The second approach is from the fishing boat. A fisherman will take a few photographers on a boat and ride to the open water. Every now and then he will throw a fish so pelicans will follow. This is a fantastic opportunity to photograph them in flight. A 70-200mm or 100-400mm lens is the best here as the birds are large and get close to the boat. Fast shutter speed is also necessary to freeze the motion – unless you go for a more creative approach and experiment with slower shutter speeds. The best advice I can give here is to observe and learn the patterns of pelicans flying in, landing and diving for the fish. This way you can anticipate their movement and get more success with your shots.
Photographing pelicans in flight is fun. Since their behaviour is predictable and they are large birds, they are also easy to photograph. Make sure you have plenty of memory cards though! A single boat session can easily yield 2000 and more photos!
In the middle of the lake there is also a rocky islet where pelicans roost overnight. Or simply rest during daytime. This is another awesome spot for pelican portraits and to observe their behaviour.
Pelicans are wild birds and feeding and attracting them close to people does seem questionable. When I first visited the lake and saw the pelicans I had my doubts this is the right thing to do. Feeding wild animals often leads to changing behaviour, animals might get dependent on people and forget how to survive in nature. They might loose fear of people which could get them killed eventually. Good reasons not to feed them.
There are arguments in favour too. First, the fishermen and pelicans were traditionally competitors in fishing. If pelicans can become part of the livelihood of local fishermen and they care about the birds, this can be a win-win situation. At the moment this seems to be working well. Secondly, it seems the pelicans did not change their behaviour. They still fish in flock like they are supposed to and snacking a few fish from fishermen seems like a small supplement to their diet.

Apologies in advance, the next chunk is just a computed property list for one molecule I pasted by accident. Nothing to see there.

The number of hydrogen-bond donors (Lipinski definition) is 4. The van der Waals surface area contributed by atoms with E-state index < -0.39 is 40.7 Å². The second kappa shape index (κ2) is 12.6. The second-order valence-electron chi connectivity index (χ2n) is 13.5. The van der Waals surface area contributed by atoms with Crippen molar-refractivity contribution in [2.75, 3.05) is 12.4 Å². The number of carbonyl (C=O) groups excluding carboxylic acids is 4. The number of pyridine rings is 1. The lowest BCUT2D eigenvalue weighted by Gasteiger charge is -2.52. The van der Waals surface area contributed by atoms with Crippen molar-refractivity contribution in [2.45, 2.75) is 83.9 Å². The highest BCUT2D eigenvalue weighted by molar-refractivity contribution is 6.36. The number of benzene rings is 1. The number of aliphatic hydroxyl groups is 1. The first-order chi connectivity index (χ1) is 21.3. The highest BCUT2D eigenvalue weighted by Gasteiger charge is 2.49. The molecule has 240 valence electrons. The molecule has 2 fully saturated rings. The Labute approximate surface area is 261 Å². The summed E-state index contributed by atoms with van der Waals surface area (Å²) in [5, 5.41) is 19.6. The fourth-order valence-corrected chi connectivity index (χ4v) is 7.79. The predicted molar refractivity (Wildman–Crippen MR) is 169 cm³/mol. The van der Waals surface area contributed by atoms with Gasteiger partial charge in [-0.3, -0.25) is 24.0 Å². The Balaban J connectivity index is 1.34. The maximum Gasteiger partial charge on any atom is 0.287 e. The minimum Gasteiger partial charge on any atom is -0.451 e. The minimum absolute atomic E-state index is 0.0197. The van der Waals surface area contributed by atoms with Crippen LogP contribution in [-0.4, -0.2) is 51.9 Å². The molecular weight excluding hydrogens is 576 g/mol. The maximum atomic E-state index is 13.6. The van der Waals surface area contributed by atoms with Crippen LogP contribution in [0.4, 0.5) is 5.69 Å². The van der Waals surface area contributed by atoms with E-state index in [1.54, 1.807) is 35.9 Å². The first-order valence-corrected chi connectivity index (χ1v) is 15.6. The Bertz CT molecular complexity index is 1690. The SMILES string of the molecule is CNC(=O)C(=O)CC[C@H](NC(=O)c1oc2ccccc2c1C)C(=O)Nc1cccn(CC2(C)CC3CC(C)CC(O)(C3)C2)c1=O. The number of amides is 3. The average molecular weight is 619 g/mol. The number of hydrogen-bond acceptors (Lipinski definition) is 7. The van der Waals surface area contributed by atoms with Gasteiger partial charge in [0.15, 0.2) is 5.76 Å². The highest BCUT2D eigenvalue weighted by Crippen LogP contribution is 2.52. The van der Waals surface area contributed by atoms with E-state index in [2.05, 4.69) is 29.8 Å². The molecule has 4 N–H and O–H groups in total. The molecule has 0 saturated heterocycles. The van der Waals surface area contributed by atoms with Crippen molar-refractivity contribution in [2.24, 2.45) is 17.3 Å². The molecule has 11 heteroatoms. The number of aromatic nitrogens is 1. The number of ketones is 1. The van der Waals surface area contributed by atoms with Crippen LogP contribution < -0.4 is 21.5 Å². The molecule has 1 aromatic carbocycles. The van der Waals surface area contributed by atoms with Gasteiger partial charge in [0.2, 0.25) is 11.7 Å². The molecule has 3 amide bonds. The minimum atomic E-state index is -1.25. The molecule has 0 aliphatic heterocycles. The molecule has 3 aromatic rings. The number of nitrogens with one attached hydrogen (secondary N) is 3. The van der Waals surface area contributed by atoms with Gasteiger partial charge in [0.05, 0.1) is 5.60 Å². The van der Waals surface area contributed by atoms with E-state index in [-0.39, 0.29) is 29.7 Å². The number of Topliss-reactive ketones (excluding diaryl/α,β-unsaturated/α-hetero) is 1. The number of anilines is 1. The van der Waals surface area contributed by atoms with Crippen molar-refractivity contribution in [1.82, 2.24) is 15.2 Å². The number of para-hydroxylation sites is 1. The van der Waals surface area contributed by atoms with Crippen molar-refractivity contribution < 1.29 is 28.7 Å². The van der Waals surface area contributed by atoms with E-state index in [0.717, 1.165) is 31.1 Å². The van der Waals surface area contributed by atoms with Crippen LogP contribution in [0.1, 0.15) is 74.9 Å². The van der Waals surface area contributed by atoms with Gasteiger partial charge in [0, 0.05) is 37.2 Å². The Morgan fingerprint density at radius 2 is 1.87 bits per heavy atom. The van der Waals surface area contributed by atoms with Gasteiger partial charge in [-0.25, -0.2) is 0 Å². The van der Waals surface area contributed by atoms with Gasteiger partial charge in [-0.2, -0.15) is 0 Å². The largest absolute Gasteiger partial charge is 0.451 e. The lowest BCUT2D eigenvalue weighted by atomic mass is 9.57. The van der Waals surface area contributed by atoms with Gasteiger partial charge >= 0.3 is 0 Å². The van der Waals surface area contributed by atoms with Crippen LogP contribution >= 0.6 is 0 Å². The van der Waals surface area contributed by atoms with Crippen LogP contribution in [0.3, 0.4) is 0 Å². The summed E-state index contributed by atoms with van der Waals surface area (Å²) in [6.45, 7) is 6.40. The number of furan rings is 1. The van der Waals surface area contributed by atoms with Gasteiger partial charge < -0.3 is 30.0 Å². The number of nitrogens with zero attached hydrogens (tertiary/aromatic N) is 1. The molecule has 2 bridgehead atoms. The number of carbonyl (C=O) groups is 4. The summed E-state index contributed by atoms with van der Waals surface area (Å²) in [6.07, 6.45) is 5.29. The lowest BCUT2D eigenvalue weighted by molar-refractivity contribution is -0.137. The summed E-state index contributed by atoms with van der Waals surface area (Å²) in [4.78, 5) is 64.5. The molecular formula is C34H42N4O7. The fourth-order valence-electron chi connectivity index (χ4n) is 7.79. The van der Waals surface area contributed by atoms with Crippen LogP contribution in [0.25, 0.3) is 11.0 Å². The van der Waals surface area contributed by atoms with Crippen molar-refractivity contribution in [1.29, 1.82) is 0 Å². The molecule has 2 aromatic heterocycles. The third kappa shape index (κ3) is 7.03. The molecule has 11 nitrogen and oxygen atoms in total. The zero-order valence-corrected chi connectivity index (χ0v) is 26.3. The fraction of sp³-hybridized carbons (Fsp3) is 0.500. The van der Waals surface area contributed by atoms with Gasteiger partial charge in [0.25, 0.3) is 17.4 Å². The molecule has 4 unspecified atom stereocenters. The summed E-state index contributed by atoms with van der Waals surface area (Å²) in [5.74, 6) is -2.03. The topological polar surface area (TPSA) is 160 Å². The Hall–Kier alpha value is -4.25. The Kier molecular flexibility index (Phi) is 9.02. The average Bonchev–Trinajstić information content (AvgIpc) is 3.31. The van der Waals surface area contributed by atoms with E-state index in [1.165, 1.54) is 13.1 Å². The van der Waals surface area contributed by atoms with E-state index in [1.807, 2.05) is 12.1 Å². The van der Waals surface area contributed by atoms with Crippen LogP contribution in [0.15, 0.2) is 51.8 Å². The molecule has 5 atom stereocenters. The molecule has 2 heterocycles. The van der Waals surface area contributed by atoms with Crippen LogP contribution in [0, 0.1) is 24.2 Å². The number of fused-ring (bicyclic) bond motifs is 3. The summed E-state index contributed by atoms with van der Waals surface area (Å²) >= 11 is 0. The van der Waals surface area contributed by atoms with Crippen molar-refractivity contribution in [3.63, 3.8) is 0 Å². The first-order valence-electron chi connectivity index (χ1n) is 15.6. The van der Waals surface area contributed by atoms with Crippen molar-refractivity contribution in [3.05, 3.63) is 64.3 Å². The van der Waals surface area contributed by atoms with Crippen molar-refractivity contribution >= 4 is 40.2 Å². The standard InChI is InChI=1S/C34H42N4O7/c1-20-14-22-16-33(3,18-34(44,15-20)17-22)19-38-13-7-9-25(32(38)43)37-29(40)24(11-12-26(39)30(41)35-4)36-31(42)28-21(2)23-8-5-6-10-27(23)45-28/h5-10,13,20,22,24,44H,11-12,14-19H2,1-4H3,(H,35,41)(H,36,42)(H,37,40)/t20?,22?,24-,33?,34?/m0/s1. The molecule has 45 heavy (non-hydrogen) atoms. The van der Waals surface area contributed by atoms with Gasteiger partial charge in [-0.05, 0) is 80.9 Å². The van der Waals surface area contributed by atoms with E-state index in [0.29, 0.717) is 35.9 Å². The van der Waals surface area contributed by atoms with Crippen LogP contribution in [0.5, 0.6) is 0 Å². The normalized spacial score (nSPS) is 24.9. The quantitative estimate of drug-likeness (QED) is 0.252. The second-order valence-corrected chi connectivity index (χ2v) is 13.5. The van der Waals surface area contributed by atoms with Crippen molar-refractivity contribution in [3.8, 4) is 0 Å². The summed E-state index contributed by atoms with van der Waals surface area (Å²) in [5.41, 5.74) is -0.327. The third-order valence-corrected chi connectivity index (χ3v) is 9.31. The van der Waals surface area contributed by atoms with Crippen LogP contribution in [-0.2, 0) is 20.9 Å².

Let’s hope the balance remains and both pelicans and local fishermen can continue their life on the lake. What can us, the photographers do? Book a workshop with a reputable company or a photographer. If you go directly with local fisherman, make sure they treat the pelicans well. Follow the instructions of the fishermen – most of them know what is acceptable and what not. Know when enough is enough. Keep the feeding sessions short and focus on portraits when birds still stick around. Put your camera down and just enjoy the dalmatian pelicans. My favourite memory from Lake Kerkini is when we sat down on the shore and observed a large flock of pelicans fishing in a flock. What a sight!
Conclusion and useful links
Visiting Lake Kerkini sand its pelicans was one of the highlights of all my wildlife experiences. It is on pair with my East Africa travels in terms of photographic opportunities. While winter is the best time to photograph the pelicans I do want to return in spring. I can only imagine how rich the birdlife is in nesting season!
Here are a few links that might help you plan your trip.
Lake Kerkini National Park – Official website with useful information about the park and how to visit.
Bird photography workshop with Dancho Hristov – Dancho is an excellent photographer and an expert ornithologist. He runs this 8-day workshop in Bulgaria and Greece where one can photograph golden eagles, griffon vultures, spotted nutcrackers and of course dalmatian pelicans.
Limneo guesthouse – This is where we stayed. A nice, cozy guesthouse in a small nearby village. The village has everything you need, markets, restaurants and coffee.
Photo locations in Greece – Photohound is a friendly community where photographers share photo locations.
Thank you for reading this far and I hope you find this post useful. Let me know in the comments which photos do you lake the most!